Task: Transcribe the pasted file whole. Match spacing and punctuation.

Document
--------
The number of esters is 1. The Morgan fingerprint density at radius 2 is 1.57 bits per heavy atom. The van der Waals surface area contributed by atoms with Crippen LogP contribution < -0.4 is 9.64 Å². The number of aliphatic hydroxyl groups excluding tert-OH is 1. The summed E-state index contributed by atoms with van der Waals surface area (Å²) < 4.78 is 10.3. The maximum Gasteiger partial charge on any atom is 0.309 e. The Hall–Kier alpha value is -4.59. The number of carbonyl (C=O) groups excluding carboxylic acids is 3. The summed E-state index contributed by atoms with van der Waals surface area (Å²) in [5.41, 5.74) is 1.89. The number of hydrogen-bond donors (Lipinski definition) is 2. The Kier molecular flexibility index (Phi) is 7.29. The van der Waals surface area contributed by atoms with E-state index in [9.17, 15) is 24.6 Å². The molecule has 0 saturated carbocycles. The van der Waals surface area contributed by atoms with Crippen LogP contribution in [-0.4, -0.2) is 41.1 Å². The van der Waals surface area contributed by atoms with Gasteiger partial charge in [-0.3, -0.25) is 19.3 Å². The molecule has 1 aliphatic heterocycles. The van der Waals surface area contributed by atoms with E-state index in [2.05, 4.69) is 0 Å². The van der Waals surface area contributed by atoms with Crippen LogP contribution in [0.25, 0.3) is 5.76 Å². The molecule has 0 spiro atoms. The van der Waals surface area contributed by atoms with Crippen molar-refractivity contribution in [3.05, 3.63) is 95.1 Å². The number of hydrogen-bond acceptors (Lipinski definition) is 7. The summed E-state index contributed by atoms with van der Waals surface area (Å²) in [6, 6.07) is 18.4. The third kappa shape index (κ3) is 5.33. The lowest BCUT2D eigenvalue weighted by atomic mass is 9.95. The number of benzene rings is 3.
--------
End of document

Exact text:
The number of esters is 1. The Morgan fingerprint density at radius 2 is 1.57 bits per heavy atom. The van der Waals surface area contributed by atoms with Crippen LogP contribution < -0.4 is 9.64 Å². The number of aliphatic hydroxyl groups excluding tert-OH is 1. The summed E-state index contributed by atoms with van der Waals surface area (Å²) < 4.78 is 10.3. The maximum Gasteiger partial charge on any atom is 0.309 e. The Hall–Kier alpha value is -4.59. The number of carbonyl (C=O) groups excluding carboxylic acids is 3. The summed E-state index contributed by atoms with van der Waals surface area (Å²) in [5.41, 5.74) is 1.89. The number of hydrogen-bond donors (Lipinski definition) is 2. The Kier molecular flexibility index (Phi) is 7.29. The van der Waals surface area contributed by atoms with E-state index in [9.17, 15) is 24.6 Å². The molecule has 0 saturated carbocycles. The van der Waals surface area contributed by atoms with Crippen LogP contribution in [-0.4, -0.2) is 41.1 Å². The van der Waals surface area contributed by atoms with Gasteiger partial charge in [-0.3, -0.25) is 19.3 Å². The molecule has 1 aliphatic heterocycles. The van der Waals surface area contributed by atoms with E-state index in [2.05, 4.69) is 0 Å². The van der Waals surface area contributed by atoms with Crippen LogP contribution in [0.25, 0.3) is 5.76 Å². The molecule has 0 spiro atoms. The van der Waals surface area contributed by atoms with Crippen molar-refractivity contribution in [3.05, 3.63) is 95.1 Å². The number of hydrogen-bond acceptors (Lipinski definition) is 7. The summed E-state index contributed by atoms with van der Waals surface area (Å²) in [6, 6.07) is 18.4. The third kappa shape index (κ3) is 5.33. The lowest BCUT2D eigenvalue weighted by atomic mass is 9.95. The number of benzene rings is 3.